Nat'l Children's Ctr
., 98 F.3d at 1409 (citing Hubbard, 650 F.2d at 317-22). The Court will examine each factor in turn.

1. Application of the Hubbard Factors

a. Need for Public Access

Public access to judicial records is "fundamental to a democratic state" and "serves the important functions of ensuring the integrity of judicial proceedings in particular and of the law enforcement process more generally." Hubbard, 650 F.2d at 315 & n.79; see also Nixon, 435 U.S. at 597 (recognizing a common law right to view court documents). Public access may be denied, however, "to protect trade secrets, or the privacy and reputation of victims of crimes, as well as to guard against risks to national security interests, and to minimize the danger of an unfair trial by adverse publicity." Hubbard, 650 F.2d at 315-16 (internal citations omitted). "The presumption in favor of public access to judicial records is strongest when 'the documents at issue [are] . . . specifically referred to in a trial judge's public decision.'" Zapp v. Zhenli Ye Gon, 746 F. Supp. 2d 145, 148 (D.D.C. 2010) (quoting Hubbard, 650 F.2d at 318).

Here, Petitioner seeks to seal the factual returns in this case. Judge Thomas F. Hogan explained: "Public interest in Guantanamo Bay generally and these proceedings specifically has been unwavering. The public's understanding of the proceedings, however, is incomplete without the factual returns. Publicly disclosing the factual returns would enlighten the citizenry and improve perceptions of the proceedings' fairness." In re Guantanamo Bay Detainee Litig., 630 F. Supp. 2d 1, 11 (D.D.C. 2009); see also Mem. Op. (Jun. 1, 2009), at 15, ECF No. [103]. As such, it appears in general, that the need for public access to the factual returns in habeas proceedings brought by Guantanamo detainees is strong. However, the Court must also consider the particular facts of this case. In the instant action, the Court never made a determination based on the factual returns because Petitioner resettled in a foreign country prior to this Court reviewing the Petition for Writ of Habeas Corpus on the merits. Indeed, on April 1, 2010, Judge Hogan entered an order dismissing Petitioner's habeas petition as moot in light of the fact that he was no longer detained at Guantanamo Bay. Order (Apr. 1, 2010), ECF No. [147]. Petitioner contends that because he was resettled prior to the Court "weigh[ing] the sufficiency of the Government's factual allegations against him, the public has little need to examine those factual allegations (particularly where, as here, Petitioner has not had an opportunity to rebut them)." Petr.'s Resp. & Cross-Mot. at 5. Here, the Court finds that while the public has a general interest in this proceeding, this factor weighs towards granting the request to seal because the information contained in the factual returns never formed the basis of a determination on the merits nor did the Petitioner have an opportunity to rebut the information therein.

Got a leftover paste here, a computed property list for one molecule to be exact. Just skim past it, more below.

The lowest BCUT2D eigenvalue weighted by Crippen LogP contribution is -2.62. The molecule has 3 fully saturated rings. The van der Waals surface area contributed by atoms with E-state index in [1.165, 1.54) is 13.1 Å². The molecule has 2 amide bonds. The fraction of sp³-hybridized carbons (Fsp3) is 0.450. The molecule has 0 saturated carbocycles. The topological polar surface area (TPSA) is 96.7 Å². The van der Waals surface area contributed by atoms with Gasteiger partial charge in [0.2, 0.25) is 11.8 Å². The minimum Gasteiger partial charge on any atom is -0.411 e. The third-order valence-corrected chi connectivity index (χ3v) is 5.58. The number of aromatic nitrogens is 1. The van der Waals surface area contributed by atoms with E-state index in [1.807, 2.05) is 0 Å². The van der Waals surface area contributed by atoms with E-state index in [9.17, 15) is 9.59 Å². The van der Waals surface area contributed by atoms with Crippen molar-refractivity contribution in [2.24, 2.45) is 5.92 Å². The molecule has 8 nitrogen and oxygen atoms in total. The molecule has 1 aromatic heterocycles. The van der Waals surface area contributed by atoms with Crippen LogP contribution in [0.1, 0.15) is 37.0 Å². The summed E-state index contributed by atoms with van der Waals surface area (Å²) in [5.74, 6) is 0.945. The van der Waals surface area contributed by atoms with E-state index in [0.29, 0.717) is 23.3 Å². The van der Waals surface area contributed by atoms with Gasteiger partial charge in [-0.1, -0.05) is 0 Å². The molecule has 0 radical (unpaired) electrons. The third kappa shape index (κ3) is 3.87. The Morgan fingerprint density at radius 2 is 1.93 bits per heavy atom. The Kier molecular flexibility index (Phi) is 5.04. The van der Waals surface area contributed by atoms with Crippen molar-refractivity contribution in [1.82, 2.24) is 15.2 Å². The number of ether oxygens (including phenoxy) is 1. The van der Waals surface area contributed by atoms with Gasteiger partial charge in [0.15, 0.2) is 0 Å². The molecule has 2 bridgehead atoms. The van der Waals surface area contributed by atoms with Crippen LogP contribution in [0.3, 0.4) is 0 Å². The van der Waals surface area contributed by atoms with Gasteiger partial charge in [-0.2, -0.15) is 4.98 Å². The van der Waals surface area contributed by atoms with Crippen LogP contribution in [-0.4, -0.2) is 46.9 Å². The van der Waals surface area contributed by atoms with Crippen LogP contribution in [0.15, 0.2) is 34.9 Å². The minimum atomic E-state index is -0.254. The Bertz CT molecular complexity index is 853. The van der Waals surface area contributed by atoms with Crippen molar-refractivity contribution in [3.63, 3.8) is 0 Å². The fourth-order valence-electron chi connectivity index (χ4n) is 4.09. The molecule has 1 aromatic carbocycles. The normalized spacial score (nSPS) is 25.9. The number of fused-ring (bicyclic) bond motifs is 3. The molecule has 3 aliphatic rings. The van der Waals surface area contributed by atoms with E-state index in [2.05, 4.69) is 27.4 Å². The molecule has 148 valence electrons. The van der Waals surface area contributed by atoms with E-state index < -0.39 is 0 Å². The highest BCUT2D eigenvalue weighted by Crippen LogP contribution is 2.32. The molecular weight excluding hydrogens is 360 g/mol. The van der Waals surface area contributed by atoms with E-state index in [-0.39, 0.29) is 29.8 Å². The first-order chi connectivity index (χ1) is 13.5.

b. Extent of Previous Public Access

Previous public access to the sealed filings "is a factor which may weigh in favor of subsequent [public] access." Hubbard, 650 F.2d at 318. In the instant case, the public did not have prior access to the factual returns because they were filed under seal in accordance with the procedures set forth by Judge Hogan in this litigation. Accordingly, this factor is neutral, neither favoring nor disfavoring lifting the seal. See United States ex rel. Durham v. Prospect Waterproofing, Inc., 818 F. Supp. 2d 64, 68 (D.D.C. 2011).